Vitamin B6. Shallot is a good source of vitamin B6. Also called pyridoxine, B6 is part of coenzyme involved in the metabolism of proteins and fatty acids and the production of neurotransmitters: messengers in the nerve impulse. It also contributes to the production of red blood cells and allows them to carry more oxygen. Pyridoxine is also necessary for the transformation of glycogen into glucose and contributes to the proper functioning of the immune system. In addition, vitamin B6 plays a role in the formation of certain components of nerve cells.
Phosphorus. Raw shallot is a good source of phosphorus, the second most abundant mineral in the body after calcium. It plays a vital role in the formation and maintenance of healthy bones and teeth. In addition, it participates among others in the growth and regeneration of tissue and helps maintain normal blood pH. Finally, phosphorus is one of the constituents of cellular membranes.
Magnesium. Shallots are a source of magnesium, mostly only for women; men need are higher dosage. Magnesium is involved in bone development, construction of proteins, enzyme action, muscle contraction, dental health and functioning of the immune system. It also plays a role in energy metabolism and in the transmission of nerve impulses.
Potassium. Shallots also contain potassium, which is used in the body to balance the PH of the blood and stimulate the production of hydrochloric acid by the stomach, thus promoting digestion. In addition, it facilitates the contraction of muscles, including the heart, and is involved in the transmission of nerve impulses.
Iron. Each cell in the body contains iron. This mineral is essential for transporting oxygen and the formation of red blood cells. It also plays a role in the production of new cells, hormones and neurotransmitters. However, the iron in plant foods (like shallots) is less well absorbed by the body than iron from animal foods, some nutritionist believe. Iron absorption plant is however favored when used with certain nutrients, such as vitamin C.
Manganese. Manganese acts as a cofactor of several enzymes that facilitate a dozen different metabolic processes. It also helps prevent damage caused to the body by free radicals. Shallot is a source of manganese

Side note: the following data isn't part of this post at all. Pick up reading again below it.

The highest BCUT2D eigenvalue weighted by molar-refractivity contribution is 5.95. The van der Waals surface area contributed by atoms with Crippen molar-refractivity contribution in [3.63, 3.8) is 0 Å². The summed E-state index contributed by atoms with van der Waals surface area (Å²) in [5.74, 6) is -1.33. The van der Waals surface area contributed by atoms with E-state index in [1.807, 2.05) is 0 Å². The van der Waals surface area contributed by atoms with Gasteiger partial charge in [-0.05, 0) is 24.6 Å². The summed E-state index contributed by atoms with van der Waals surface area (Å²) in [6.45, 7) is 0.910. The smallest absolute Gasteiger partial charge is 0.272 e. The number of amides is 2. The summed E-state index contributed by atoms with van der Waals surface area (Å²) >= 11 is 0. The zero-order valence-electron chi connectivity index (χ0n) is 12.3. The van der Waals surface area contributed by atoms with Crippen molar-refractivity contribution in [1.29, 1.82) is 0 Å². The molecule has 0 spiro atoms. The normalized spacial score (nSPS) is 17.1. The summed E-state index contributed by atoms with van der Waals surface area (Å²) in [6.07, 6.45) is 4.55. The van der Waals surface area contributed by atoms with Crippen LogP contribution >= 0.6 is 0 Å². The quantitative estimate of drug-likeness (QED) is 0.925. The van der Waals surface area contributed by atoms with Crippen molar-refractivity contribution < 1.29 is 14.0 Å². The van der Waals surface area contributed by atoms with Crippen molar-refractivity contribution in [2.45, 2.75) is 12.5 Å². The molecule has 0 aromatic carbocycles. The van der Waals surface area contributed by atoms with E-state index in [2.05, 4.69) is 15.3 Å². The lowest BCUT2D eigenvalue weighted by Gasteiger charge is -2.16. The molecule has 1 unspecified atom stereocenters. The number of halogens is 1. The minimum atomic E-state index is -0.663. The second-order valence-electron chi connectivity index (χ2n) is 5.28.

Copper. As a component of several enzymes, copper is necessary for the formation of hemoglobin and collagen, a protein that plays a major role in the structure and repair of tissue. Several copper-containing enzymes also contribute to the body’s defense against free radicals. Raw or light cooked shallots can be a good source of copper.
Folate. Also known as vitamin B9, Folate is involved in the manufacture of all body cells, including red blood cells. This vitamin plays an essential role in the production of genetic material (DNA, RNA), in the functioning of the nervous system and immune system, as well as in the healing of wounds and sores. As it is necessary for the production of new cells, an adequate intake is essential during periods of growth and development of the fetus. Shallow is rich in folate.
Vitamin C. The role of vitamin C in the body goes beyond its antioxidant properties; it also contributes to healthy bones, cartilage, teeth and gums. In addition, it protects against infections, promotes the absorption of iron from plants and accelerates healing. Shallot is a source of vitamin C.
Vitamin A. Eating shallot regularly can provide to your body vitamin A as beta-carotene. Vitamin A is one of the most versatile vitamins, playing a role in many body functions. It collaborates, among others, to the growth of bones and teeth. It keeps the skin healthy and beautiful, in addition to protect against infection. Vitamin A has antioxidant properties and promotes good vision, especially in the dark.